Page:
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ISSUE 117 VOL 1 PUBLISHED 9/19/2003

'Collected Stories' told well

By Cassie Limpert
Contributing Writer

Friday, September 19, 2003

Artist in Residence Dona Werner Freeman and student Maren Bush '04 performed last weekend in "Collected Stories," an in-depth look at the relationship between a faculty member and her writing graduate student.

The play, written by Donald Margulies, follows the developing and often confusing relationship between Ruth, a professor (played by Freeman), and Lisa, a writing student (played by Bush). Their relationship progresses from from mentorship to friendship to co-dependency and ultimately, to betrayal. "It really looks into the intimacy and interweaving between students and professors," said Freeman.

Bush read about "Collected Stories" in high school and knew she wanted to be a part of the production someday. She approached Freeman with the idea last year, and then asked Sarah Rasmussen ë01 to direct the two-person show.

Bush and Freeman did extraordinary jobs convincing the audience of the emotional connection between Ruth and Lisa. The black box theater's unique ground level set created intimacy between the audience and the actresses. Both characters played off each other's energy and passion for writing, in turn teaching each other the joys of youth and the wisdom needed in the professional world.

Margulies believes that everyone can relate at one point or another to the characters. "Most people, at some point in their lives, have known what it's like to be a student or a teacher, a child or a parent, to have loved someone not their child with the intensity of a parent for a child or vice versa," he said.

Colin Christie '07 enjoyed the intricate details that went into the production. "The acting was riveting and the lighting was phenomenal," he said. "It was as if the lighting made another character in the play." He also thought the ringing of the phone added to the emotions felt between the women.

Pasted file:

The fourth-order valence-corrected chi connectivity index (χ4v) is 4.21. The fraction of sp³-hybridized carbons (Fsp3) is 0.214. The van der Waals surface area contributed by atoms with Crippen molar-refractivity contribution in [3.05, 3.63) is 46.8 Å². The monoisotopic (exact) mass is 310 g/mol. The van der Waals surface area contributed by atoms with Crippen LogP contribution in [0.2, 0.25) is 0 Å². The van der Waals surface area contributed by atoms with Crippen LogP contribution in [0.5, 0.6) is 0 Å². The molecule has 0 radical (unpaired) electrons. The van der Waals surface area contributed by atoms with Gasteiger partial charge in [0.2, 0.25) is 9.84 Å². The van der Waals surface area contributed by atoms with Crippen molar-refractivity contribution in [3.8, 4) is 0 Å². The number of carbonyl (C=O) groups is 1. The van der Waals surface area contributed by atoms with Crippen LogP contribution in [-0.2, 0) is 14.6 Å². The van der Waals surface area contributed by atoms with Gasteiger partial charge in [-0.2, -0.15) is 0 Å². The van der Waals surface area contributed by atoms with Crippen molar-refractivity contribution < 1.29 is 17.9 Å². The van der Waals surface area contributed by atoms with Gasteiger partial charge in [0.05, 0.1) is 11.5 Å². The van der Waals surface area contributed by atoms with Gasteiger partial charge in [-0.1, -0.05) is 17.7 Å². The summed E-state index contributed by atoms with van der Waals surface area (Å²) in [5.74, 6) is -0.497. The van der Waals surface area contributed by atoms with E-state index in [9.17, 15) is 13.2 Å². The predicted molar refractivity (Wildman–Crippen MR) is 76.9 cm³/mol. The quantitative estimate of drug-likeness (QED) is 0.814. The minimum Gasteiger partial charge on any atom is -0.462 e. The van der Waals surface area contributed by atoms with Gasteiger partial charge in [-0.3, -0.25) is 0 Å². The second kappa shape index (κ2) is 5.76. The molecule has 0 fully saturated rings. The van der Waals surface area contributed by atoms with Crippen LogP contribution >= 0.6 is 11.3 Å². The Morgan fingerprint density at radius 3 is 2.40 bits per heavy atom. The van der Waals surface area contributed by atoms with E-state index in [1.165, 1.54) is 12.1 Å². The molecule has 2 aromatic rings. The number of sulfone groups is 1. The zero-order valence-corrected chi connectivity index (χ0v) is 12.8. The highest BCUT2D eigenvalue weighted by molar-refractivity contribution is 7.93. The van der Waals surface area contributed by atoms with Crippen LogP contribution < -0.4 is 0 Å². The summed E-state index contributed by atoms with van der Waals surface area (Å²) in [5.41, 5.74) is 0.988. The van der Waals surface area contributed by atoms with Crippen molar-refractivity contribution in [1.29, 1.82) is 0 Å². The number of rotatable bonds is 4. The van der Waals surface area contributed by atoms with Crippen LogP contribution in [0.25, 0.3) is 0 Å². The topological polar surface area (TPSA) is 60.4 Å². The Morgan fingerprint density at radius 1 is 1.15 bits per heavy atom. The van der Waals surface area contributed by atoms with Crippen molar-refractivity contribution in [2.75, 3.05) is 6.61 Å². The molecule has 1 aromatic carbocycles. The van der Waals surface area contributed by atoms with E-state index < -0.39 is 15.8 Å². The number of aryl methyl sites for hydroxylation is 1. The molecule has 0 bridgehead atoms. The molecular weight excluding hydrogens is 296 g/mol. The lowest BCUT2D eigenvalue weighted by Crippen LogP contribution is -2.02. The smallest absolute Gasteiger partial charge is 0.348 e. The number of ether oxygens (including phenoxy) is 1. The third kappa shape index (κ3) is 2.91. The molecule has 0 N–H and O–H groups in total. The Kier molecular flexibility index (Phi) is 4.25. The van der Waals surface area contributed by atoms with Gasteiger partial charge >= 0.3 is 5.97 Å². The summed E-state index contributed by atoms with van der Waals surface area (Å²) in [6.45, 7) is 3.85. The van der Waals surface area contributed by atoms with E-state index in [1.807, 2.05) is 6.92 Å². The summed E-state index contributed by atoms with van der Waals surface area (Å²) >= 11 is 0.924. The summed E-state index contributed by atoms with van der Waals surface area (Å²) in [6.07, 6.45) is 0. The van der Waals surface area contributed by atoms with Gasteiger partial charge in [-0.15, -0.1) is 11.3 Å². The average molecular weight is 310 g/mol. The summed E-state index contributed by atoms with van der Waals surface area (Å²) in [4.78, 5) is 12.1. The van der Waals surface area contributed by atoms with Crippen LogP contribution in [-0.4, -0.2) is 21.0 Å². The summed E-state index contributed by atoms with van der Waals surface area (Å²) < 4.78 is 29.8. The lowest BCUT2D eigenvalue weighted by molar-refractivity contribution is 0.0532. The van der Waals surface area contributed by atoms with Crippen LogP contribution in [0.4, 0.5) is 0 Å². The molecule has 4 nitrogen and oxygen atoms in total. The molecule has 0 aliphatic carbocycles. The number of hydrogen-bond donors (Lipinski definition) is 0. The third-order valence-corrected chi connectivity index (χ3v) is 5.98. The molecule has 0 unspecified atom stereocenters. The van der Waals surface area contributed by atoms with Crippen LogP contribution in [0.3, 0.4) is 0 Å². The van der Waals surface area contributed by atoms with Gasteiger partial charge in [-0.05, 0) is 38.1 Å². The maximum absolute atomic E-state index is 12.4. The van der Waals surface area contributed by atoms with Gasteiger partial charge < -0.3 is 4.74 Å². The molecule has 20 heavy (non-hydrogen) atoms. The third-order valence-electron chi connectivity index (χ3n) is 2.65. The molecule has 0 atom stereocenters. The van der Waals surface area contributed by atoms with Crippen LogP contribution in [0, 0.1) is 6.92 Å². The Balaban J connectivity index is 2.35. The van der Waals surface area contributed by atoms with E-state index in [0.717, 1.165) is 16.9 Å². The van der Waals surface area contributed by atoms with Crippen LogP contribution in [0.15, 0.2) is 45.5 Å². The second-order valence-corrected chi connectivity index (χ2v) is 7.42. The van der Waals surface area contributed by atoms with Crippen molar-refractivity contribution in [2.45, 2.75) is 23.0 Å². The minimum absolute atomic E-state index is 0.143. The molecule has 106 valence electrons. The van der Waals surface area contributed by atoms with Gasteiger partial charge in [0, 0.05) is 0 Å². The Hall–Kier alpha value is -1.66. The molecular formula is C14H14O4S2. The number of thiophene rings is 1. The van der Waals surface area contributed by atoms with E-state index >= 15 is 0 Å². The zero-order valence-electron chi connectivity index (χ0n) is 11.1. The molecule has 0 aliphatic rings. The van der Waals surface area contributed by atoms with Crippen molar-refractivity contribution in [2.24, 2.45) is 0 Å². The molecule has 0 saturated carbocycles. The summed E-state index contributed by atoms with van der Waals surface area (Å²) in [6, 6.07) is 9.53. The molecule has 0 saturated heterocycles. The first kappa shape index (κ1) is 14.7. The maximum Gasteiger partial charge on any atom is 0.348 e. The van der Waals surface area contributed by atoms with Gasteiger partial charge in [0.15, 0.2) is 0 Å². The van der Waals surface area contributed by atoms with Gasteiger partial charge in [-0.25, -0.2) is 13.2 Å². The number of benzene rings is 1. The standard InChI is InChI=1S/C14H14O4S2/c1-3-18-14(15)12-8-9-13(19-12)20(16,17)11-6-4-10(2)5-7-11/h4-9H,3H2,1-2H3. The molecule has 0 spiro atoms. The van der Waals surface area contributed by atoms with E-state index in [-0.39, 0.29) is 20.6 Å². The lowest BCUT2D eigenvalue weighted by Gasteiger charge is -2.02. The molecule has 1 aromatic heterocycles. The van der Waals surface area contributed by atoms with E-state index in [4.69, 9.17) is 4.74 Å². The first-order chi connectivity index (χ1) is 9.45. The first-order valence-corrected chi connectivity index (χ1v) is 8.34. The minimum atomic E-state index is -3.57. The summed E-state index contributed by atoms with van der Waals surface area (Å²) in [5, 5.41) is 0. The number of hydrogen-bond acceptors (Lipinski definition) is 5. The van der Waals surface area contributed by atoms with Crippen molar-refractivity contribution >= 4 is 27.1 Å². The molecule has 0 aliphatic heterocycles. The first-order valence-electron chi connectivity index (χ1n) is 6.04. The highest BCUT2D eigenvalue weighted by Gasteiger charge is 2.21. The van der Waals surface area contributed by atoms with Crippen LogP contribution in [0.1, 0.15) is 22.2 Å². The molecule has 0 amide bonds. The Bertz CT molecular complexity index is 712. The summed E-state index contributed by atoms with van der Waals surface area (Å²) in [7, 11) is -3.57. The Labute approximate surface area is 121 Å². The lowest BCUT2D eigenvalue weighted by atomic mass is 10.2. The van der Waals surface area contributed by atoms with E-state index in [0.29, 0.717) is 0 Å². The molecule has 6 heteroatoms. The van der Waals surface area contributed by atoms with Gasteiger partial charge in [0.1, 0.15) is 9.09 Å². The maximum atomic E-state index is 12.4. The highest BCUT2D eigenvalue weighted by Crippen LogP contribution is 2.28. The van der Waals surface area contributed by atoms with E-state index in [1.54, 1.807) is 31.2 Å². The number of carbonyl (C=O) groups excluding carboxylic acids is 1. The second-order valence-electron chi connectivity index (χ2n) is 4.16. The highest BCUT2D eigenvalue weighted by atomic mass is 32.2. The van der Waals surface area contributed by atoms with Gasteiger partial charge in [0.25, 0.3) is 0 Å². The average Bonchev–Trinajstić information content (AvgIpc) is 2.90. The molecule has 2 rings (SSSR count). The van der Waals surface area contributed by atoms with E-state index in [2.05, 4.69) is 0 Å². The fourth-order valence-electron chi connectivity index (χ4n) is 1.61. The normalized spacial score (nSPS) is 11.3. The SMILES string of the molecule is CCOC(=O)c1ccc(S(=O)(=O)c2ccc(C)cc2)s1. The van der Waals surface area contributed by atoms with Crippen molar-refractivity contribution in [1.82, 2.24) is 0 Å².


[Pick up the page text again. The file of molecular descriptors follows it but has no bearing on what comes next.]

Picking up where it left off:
Freeman and Bush worked together only one week in May before parting for the summer. While both stayed in contact with the director, they worked independently for three months developing their characters and memorizing their lines. They reconvened at the end of August to start all-day practices.

Both performers agreed that the hardest part of the show was the time constraints, but that it was wonderful working in such a small cast. "I've been able to focus solely on their [Ruth and Lisa's] relationship," said Bush. "Acting is about giving as much to the other actor as you can." She also thinks that working with a professional director and faculty made "the quality of the performance better."

Since Collected Stories was not a St. Olaf Theater production, the show was produced solely by the cast and volunteers. Since they received no funds, they created costumes from what they could find in their own closets and from consignment stores. They borrowed props from the theater department, and Rasmussen even built part of the set herself. "The theater has been so supportive of us," said Freeman. She says the

generosity is due to "the people I work with really love the theater."

Freeman also enjoyed the opportunity to work with Rasmussen again. She taught Rasmussen for three years before her graduation. "It's rare for me to see my students [after graduation]," she said.

Bush enjoyed the opportunity to do Collected Stories in a different setting than other St. Olaf productions. "It's nice to be at St. Olaf but working with two professionals," she said.

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